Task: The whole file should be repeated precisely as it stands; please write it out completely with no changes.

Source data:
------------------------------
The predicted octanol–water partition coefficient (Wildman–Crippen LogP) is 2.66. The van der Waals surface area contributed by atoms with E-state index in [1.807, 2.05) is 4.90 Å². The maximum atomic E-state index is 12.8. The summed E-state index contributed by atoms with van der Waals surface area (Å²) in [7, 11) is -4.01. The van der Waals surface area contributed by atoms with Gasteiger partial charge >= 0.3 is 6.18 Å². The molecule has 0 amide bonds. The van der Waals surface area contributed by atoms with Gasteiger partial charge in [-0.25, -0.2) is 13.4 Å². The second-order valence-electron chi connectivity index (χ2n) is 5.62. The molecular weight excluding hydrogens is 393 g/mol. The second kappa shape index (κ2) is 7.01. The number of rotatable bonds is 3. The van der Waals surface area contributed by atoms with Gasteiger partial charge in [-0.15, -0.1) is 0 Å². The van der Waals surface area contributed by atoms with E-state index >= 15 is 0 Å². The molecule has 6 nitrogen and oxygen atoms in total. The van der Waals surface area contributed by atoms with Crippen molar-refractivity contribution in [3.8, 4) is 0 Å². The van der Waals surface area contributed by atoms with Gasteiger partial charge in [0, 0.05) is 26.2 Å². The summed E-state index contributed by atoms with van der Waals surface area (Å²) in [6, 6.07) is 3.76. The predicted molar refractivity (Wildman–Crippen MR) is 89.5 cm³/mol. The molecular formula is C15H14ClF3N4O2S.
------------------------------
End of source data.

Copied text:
The predicted octanol–water partition coefficient (Wildman–Crippen LogP) is 2.66. The van der Waals surface area contributed by atoms with E-state index in [1.807, 2.05) is 4.90 Å². The maximum atomic E-state index is 12.8. The summed E-state index contributed by atoms with van der Waals surface area (Å²) in [7, 11) is -4.01. The van der Waals surface area contributed by atoms with Gasteiger partial charge >= 0.3 is 6.18 Å². The molecule has 0 amide bonds. The van der Waals surface area contributed by atoms with Gasteiger partial charge in [-0.25, -0.2) is 13.4 Å². The second-order valence-electron chi connectivity index (χ2n) is 5.62. The molecular weight excluding hydrogens is 393 g/mol. The second kappa shape index (κ2) is 7.01. The number of rotatable bonds is 3. The van der Waals surface area contributed by atoms with Gasteiger partial charge in [-0.15, -0.1) is 0 Å². The van der Waals surface area contributed by atoms with E-state index >= 15 is 0 Å². The molecule has 6 nitrogen and oxygen atoms in total. The van der Waals surface area contributed by atoms with Crippen molar-refractivity contribution in [3.8, 4) is 0 Å². The van der Waals surface area contributed by atoms with Gasteiger partial charge in [0, 0.05) is 26.2 Å². The summed E-state index contributed by atoms with van der Waals surface area (Å²) in [6, 6.07) is 3.76. The predicted molar refractivity (Wildman–Crippen MR) is 89.5 cm³/mol. The molecular formula is C15H14ClF3N4O2S.